A Possible Mammoth Kill Site in Northeastern New Mexico
Several years ago in a remote canyon in northeastern New Mexico, a rancher found the fragmented remains of what was later determined to be a Columbian Mammoth (Mammuthus columbi). In addition to the mammoth remains, now dated to 13,000 BP, the rancher also found several blades, allegedly in context, of chert that originated on the Edwards Plateau in central Texas (microanalysis of the blades is underway). At the invitation of the ranch manager, we began limited testing at the site in 2010. Since that time fragmented mammoth remains have been recovered, including teeth, bones, and the tip of a tusk. We have also recovered additional chert flakes mixed with many of the bones. However, because of the fragmented condition of the remains and the narrow canyon in which they are found, context remains uncertain. Moreover, no diagnostic Clovis-era tools have been recovered. We continue our testing at the site in hopes of discovering intact bones and diagnostic stone implements in reliable contexts. Additionally, we are in the process of obtaining Optically Stimulated Luminescence (OSL) dates of the buried soils in order to reconstruct the depositional history of the site. Here we present our activities and findings to date.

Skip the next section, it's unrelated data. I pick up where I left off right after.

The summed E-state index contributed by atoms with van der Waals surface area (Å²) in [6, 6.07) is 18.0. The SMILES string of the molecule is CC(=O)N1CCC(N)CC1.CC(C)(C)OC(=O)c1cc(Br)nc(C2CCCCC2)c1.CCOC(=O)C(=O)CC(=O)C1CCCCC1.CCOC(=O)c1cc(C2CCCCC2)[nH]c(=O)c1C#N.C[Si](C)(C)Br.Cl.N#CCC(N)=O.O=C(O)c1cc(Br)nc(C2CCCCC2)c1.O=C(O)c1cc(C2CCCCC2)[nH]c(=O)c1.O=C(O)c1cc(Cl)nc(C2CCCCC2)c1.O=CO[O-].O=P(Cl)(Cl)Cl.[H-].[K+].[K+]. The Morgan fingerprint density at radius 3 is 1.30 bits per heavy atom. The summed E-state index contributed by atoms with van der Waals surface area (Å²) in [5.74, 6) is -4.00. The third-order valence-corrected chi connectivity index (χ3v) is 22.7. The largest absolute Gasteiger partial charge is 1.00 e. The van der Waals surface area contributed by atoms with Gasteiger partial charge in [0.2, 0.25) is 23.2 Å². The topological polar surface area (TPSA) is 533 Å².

Cite this Record
A Possible Mammoth Kill Site in Northeastern New Mexico. Warren Lail, Victoria Evans, Amanda Aragon, Joaquin Montoya. Presented at The 81st Annual Meeting of the Society for American Archaeology, Orlando, Florida. 2016 ( tDAR id: 405114)
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min long: -115.532; min lat: 30.676 ; max long: -102.349; max lat: 42.033 ;